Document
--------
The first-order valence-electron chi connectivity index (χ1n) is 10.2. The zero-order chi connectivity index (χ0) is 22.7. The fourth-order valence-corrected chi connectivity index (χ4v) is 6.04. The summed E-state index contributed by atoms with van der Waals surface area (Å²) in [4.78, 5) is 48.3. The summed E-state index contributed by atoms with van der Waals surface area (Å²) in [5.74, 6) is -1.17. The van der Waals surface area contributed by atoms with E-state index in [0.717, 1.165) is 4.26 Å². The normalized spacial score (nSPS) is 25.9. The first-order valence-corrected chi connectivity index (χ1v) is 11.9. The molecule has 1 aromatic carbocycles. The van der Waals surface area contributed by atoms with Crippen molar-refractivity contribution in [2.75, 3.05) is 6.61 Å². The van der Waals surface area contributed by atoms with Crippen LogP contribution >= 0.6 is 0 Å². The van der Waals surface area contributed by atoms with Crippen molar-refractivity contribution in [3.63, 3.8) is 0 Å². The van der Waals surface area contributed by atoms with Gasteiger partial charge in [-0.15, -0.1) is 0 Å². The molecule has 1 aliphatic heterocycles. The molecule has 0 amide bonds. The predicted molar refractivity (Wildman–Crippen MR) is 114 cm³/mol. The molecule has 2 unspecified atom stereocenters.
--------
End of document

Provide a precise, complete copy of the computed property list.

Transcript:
The first-order valence-electron chi connectivity index (χ1n) is 10.2. The zero-order chi connectivity index (χ0) is 22.7. The fourth-order valence-corrected chi connectivity index (χ4v) is 6.04. The summed E-state index contributed by atoms with van der Waals surface area (Å²) in [4.78, 5) is 48.3. The summed E-state index contributed by atoms with van der Waals surface area (Å²) in [5.74, 6) is -1.17. The van der Waals surface area contributed by atoms with E-state index in [0.717, 1.165) is 4.26 Å². The normalized spacial score (nSPS) is 25.9. The first-order valence-corrected chi connectivity index (χ1v) is 11.9. The molecule has 1 aromatic carbocycles. The van der Waals surface area contributed by atoms with Crippen molar-refractivity contribution in [2.75, 3.05) is 6.61 Å². The van der Waals surface area contributed by atoms with Crippen LogP contribution >= 0.6 is 0 Å². The van der Waals surface area contributed by atoms with Crippen molar-refractivity contribution in [3.63, 3.8) is 0 Å². The van der Waals surface area contributed by atoms with Gasteiger partial charge in [-0.15, -0.1) is 0 Å². The molecule has 1 aliphatic heterocycles. The molecule has 0 amide bonds. The predicted molar refractivity (Wildman–Crippen MR) is 114 cm³/mol. The molecule has 2 unspecified atom stereocenters.